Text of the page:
This classic half-stock rifle has a "J&S HAWKEN" marked lock with light floral engraving, a feature only rarely seen on original rifles by brothers Jacob and Samuel Hawken. The Hawken brothers of St. Louis are arguably the most famous of all American muzzleloading rifle makers. They came from a family of gunmakers in Maryland. Jacob moved to Missouri around 1818, and Samuel moved there several years later. They were in partnership from 1825 until Jacob's death in 1849. Relatively few rifles from their years in partnership have survived. They are often associated with the famous mountain men of the Rocky Mountain fur trade in the 1820s to 1840. The standing breech on this rifle is very similar to the one on the rifle on page 48 of "The Hawken Rifle" by Bob Woodfill. The trigger guard, double set triggers, buttplate, and toeplate are also similar to other Hawken rifles, including the early Samuel Hawken rifle from the 1850s on pages 73-76 of Woodfill's book. Note the matching finials on the toeplate and trigger plate. The seven-groove rifling and silver blade front sight with copper base are similar to the Carson rifle on page 89. Like many of the original Hawken rifles, the toe of the buttplate continues slightly past the rear of the toe plate. The wedge escutcheons are pinned. It also has a poured pewter forend cap. The barrel has blade and notch sights (rear sight reversed), three unclear initials signed on top behind the rear sight that are partially lined out instead of the usual "J. & S. HAWKEN/ST.LOUIS" marking, and a slant hook breech (more widely used by Samuel after Jacob's death). The initials on the barrel may have been for one of the rifle's owners in the 19th century and perhaps struck out by a later owner. The standing breech has a long tapered tang that reaches nearly back to the front of the comb. The plain maple stock has a long shallow cheekpiece.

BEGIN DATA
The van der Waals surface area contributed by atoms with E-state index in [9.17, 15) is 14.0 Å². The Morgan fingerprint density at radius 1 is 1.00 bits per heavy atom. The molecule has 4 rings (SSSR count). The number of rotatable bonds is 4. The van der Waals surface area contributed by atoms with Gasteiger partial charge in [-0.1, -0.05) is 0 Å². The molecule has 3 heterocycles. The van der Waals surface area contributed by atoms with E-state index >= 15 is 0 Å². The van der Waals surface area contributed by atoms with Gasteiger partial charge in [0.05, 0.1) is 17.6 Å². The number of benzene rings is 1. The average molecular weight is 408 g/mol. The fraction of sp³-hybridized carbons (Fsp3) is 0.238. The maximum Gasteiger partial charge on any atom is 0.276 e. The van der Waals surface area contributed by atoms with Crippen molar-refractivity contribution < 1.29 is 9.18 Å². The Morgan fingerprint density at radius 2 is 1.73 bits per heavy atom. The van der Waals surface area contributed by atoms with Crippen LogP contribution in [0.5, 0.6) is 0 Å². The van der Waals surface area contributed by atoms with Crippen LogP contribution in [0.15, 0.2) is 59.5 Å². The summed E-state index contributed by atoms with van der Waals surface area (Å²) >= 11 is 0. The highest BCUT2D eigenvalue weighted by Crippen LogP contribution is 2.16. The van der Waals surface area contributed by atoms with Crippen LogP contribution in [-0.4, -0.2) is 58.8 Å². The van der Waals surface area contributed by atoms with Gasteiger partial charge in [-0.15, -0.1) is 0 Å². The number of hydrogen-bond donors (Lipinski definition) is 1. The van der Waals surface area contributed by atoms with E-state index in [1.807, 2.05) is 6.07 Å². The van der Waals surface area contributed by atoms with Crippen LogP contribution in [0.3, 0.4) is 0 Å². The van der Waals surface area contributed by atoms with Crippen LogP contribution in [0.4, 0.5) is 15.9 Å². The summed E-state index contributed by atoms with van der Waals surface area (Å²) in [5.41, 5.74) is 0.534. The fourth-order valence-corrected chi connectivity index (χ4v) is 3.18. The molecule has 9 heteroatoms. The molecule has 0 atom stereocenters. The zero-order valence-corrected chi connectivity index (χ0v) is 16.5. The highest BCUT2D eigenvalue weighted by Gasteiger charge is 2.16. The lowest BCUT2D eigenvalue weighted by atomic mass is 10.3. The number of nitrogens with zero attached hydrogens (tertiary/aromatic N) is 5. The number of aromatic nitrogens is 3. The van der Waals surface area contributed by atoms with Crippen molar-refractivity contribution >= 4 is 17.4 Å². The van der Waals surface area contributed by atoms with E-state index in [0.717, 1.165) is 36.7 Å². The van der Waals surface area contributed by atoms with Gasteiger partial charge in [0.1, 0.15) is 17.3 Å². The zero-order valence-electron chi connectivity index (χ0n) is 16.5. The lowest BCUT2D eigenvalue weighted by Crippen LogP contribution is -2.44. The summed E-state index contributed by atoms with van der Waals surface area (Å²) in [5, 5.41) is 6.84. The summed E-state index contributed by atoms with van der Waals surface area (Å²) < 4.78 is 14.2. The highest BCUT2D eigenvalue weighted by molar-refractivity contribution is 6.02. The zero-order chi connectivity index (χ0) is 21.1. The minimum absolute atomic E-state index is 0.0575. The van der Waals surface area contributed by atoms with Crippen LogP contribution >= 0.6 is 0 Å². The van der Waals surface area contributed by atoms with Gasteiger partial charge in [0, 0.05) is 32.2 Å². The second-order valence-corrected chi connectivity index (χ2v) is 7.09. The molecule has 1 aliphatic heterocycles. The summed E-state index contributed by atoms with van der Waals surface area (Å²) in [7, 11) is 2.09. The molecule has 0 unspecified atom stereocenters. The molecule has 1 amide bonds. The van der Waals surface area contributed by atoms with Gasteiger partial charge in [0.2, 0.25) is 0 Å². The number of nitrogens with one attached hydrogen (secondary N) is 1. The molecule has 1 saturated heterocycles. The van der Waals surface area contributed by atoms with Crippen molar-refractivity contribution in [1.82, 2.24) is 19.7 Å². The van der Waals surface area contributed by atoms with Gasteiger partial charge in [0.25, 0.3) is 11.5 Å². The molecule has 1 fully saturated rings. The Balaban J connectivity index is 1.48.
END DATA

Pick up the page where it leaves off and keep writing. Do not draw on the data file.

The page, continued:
Fine overall with a coat of black paint on the metal and wood and signs of heat exposure but otherwise very solid condition overall. The metal exhibits some minor oxidation/pitting and fairly minor overall wear. The stock has areas rubbed back showing the grain on the grain on the forend and butt, a few dents, minor cracks at the nose and tail of the lock, left flat, and butt; and generally rather minor overall wear. Mechanically fine (full-cock only). This is a very attractive and interesting J. & S. Hawken marked rifle with features from the partnership years and shortly after Jacob Hawken's death while Samuel Hawken continued on in the 1850s.
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